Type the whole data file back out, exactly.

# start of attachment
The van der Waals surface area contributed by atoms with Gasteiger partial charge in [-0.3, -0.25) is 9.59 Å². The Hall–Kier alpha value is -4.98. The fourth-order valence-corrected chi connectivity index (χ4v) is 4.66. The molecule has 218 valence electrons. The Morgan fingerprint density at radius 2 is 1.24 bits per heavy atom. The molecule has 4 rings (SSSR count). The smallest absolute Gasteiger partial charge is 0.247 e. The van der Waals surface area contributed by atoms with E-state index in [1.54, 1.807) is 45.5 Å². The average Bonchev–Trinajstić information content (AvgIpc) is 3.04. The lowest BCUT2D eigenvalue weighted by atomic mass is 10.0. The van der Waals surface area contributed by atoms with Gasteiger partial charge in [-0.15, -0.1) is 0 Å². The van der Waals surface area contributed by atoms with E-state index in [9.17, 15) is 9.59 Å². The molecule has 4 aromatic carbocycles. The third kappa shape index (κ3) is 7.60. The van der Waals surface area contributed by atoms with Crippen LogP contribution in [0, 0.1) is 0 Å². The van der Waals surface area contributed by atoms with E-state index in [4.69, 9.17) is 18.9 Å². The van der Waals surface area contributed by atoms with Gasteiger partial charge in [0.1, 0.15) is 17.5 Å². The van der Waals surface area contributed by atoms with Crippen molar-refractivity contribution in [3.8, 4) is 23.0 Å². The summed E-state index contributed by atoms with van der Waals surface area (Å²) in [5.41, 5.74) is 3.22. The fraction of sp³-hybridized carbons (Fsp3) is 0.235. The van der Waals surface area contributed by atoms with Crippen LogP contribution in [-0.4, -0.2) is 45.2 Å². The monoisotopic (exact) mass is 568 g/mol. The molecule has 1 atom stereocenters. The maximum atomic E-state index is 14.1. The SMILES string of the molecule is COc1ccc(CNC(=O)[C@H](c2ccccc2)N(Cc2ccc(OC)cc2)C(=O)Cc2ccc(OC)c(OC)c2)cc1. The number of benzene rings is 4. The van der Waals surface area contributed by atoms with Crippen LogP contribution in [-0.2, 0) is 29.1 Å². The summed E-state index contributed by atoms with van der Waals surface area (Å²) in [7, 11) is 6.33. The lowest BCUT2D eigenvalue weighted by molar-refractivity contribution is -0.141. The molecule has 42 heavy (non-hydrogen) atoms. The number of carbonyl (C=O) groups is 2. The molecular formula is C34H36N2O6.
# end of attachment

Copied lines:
The van der Waals surface area contributed by atoms with Gasteiger partial charge in [-0.3, -0.25) is 9.59 Å². The Hall–Kier alpha value is -4.98. The fourth-order valence-corrected chi connectivity index (χ4v) is 4.66. The molecule has 218 valence electrons. The Morgan fingerprint density at radius 2 is 1.24 bits per heavy atom. The molecule has 4 rings (SSSR count). The smallest absolute Gasteiger partial charge is 0.247 e. The van der Waals surface area contributed by atoms with E-state index in [1.54, 1.807) is 45.5 Å². The average Bonchev–Trinajstić information content (AvgIpc) is 3.04. The lowest BCUT2D eigenvalue weighted by atomic mass is 10.0. The van der Waals surface area contributed by atoms with Gasteiger partial charge in [-0.15, -0.1) is 0 Å². The van der Waals surface area contributed by atoms with E-state index in [9.17, 15) is 9.59 Å². The molecule has 4 aromatic carbocycles. The third kappa shape index (κ3) is 7.60. The van der Waals surface area contributed by atoms with Crippen LogP contribution in [0, 0.1) is 0 Å². The van der Waals surface area contributed by atoms with E-state index in [4.69, 9.17) is 18.9 Å². The van der Waals surface area contributed by atoms with Gasteiger partial charge in [0.1, 0.15) is 17.5 Å². The van der Waals surface area contributed by atoms with Crippen molar-refractivity contribution in [3.8, 4) is 23.0 Å². The summed E-state index contributed by atoms with van der Waals surface area (Å²) in [5.41, 5.74) is 3.22. The fraction of sp³-hybridized carbons (Fsp3) is 0.235. The van der Waals surface area contributed by atoms with Crippen LogP contribution in [-0.4, -0.2) is 45.2 Å². The monoisotopic (exact) mass is 568 g/mol. The molecule has 1 atom stereocenters. The maximum atomic E-state index is 14.1. The SMILES string of the molecule is COc1ccc(CNC(=O)[C@H](c2ccccc2)N(Cc2ccc(OC)cc2)C(=O)Cc2ccc(OC)c(OC)c2)cc1. The number of benzene rings is 4. The van der Waals surface area contributed by atoms with Crippen LogP contribution in [-0.2, 0) is 29.1 Å². The summed E-state index contributed by atoms with van der Waals surface area (Å²) in [7, 11) is 6.33. The lowest BCUT2D eigenvalue weighted by molar-refractivity contribution is -0.141. The molecule has 42 heavy (non-hydrogen) atoms. The number of carbonyl (C=O) groups is 2. The molecular formula is C34H36N2O6.